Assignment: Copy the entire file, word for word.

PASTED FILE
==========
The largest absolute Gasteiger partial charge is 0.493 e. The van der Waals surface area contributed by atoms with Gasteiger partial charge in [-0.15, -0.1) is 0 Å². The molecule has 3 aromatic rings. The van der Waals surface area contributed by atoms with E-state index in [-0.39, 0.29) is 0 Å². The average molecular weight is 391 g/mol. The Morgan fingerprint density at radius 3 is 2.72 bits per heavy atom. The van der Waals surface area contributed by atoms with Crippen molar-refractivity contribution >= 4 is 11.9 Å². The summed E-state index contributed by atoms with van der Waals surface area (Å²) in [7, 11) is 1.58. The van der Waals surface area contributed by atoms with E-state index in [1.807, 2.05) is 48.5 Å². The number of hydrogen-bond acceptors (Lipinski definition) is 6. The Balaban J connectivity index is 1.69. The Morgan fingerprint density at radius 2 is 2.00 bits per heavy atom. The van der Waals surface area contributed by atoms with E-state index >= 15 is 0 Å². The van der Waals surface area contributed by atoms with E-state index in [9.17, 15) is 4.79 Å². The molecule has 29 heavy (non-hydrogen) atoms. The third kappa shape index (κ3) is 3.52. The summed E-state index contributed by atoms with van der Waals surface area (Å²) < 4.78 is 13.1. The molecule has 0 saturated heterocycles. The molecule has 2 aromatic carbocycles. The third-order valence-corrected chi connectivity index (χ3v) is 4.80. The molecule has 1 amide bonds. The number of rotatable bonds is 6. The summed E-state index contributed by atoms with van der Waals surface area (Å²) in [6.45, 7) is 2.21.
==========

The largest absolute Gasteiger partial charge is 0.493 e. The van der Waals surface area contributed by atoms with Gasteiger partial charge in [-0.15, -0.1) is 0 Å². The molecule has 3 aromatic rings. The van der Waals surface area contributed by atoms with E-state index in [-0.39, 0.29) is 0 Å². The average molecular weight is 391 g/mol. The Morgan fingerprint density at radius 3 is 2.72 bits per heavy atom. The van der Waals surface area contributed by atoms with Crippen molar-refractivity contribution >= 4 is 11.9 Å². The summed E-state index contributed by atoms with van der Waals surface area (Å²) in [7, 11) is 1.58. The van der Waals surface area contributed by atoms with E-state index in [1.807, 2.05) is 48.5 Å². The number of hydrogen-bond acceptors (Lipinski definition) is 6. The Balaban J connectivity index is 1.69. The Morgan fingerprint density at radius 2 is 2.00 bits per heavy atom. The van der Waals surface area contributed by atoms with E-state index >= 15 is 0 Å². The van der Waals surface area contributed by atoms with E-state index in [9.17, 15) is 4.79 Å². The molecule has 29 heavy (non-hydrogen) atoms. The third kappa shape index (κ3) is 3.52. The summed E-state index contributed by atoms with van der Waals surface area (Å²) < 4.78 is 13.1. The molecule has 0 saturated heterocycles. The molecule has 2 aromatic carbocycles. The third-order valence-corrected chi connectivity index (χ3v) is 4.80. The molecule has 1 amide bonds. The number of rotatable bonds is 6. The summed E-state index contributed by atoms with van der Waals surface area (Å²) in [6.45, 7) is 2.21.